The worst kept secret in switching is a secret no more. Juniper Networks has dived headlong into the enterprise market by unveiling a line of Ethernet switches it claims will change the current modus operandi of corporate networking.

The switches, developed under the code name 'Hurricane,' are the Juniper EX line of modular, chassis and fixed-configuration stackable devices.

At the high end, EX can support 128 10Gbit Ethernet ports. As many as 10 of the fixed-configuration stackables can be interconnected into a virtual chassis of 480Gbit Ethernet ports. The switches support features including high availability and network access control, which enables the switches to enforce access policies rather than rely on firewalls, VPN gateways or other vendors' switches.

Juniper also announced partnerships with IBM, Microsoft and Oracle in an effort to kick-start its assault on the enterprise switching market. These vendors have pledged varying degrees of software and application integration and interoperability with the new Juniper platforms.

Juniper claims it can exploit its heritage in high-performance routing, single operating-system architectures and enterprise-security leadership perhaps to grab as much market share from Cisco in switching as it did in carrier routing. Juniper took up to a third of Cisco's share in carrier routing a few years after it started up business in 1997.

Switching will be a much more daunting task, with Cisco controlling two-thirds or more of the market, and earlier this week making a big splash of its own with a powerful new datacentre switch, called the Nexus 7000. Indeed, pundits refer to the Ethernet switching market as Cisco and the Seven Dwarfs.

Juniper is determined not to become the eighth dwarf by unleashing a line of switches that share a common heritage with the company's routers and NetScreen firewall and VPN products. The commonality among core and edge routers, switches and firewalls should provide consistent performance and manageability end-to-end, reducing operating costs and downtime, Juniper officials say.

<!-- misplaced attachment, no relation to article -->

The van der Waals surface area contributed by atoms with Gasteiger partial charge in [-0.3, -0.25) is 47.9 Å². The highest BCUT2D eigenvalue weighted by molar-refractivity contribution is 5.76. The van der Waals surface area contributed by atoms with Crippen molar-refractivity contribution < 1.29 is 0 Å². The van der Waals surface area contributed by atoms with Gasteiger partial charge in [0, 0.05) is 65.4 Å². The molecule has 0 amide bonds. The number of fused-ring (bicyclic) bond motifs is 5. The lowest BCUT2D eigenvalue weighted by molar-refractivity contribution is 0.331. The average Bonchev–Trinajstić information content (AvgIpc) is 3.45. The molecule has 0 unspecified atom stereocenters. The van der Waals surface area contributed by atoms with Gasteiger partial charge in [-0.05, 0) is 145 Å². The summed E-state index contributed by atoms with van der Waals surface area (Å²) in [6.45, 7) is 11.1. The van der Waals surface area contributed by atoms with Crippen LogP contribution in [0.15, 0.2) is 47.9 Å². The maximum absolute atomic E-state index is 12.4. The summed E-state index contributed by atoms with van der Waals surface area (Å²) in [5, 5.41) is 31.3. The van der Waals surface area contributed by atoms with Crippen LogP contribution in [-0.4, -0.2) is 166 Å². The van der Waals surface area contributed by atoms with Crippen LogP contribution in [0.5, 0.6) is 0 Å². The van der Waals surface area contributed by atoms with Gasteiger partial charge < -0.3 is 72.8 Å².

That heritage is what prompted Juniper to spend two years and hundreds of millions of dollars developing the EX line in-house instead of acquiring one of the other switch vendors. Company officials acknowledged they did contemplate acquiring a switch company and evaluated virtually all of them, but the gating factor came down to silicon, software and other requirements needed for high-performance computing.

"It's in the DNA of the people that get up every day and come to the buildings," said Scott Kriens, Juniper CEO. "It positions us to execute."

Execution will be key because none of Cisco's other competitors have been able to make a significant dent in the giant's market share. Juniper claims it will not be marginalised like the others because it now can offer a system of routers, switches and firewalls instead of point products, which allows it to become a "strategic partner" with the customer, says Hitesh Sheth, Juniper executive vice president and general manager.

Sheth says Juniper plans to tap three main veins to establish its beachhead in enterprise switching - its base of enterprise routing, the NetScreen installed base and dissatisfied Cisco customers. Kriens says Juniper already is entrenched in 96 of the Fortune 100 companies.

Analysts say Juniper has a technologically credible offering with the EX. There nonetheless are still hurdles in creating value in a multivendor environment, they say. "If they can do what they say they can do, they're on the short list now," says IDC's Abner Germanow. "A single operating system is huge. A single interface and functionality brings a level of simplicity. But it assumes your entire network is built with one box. If the EX is in one place in the network, how does that help your network?"

Germanow also notes that Cisco has a vast installed base it can continue to sell into for years. "Juniper has to build that base," he says.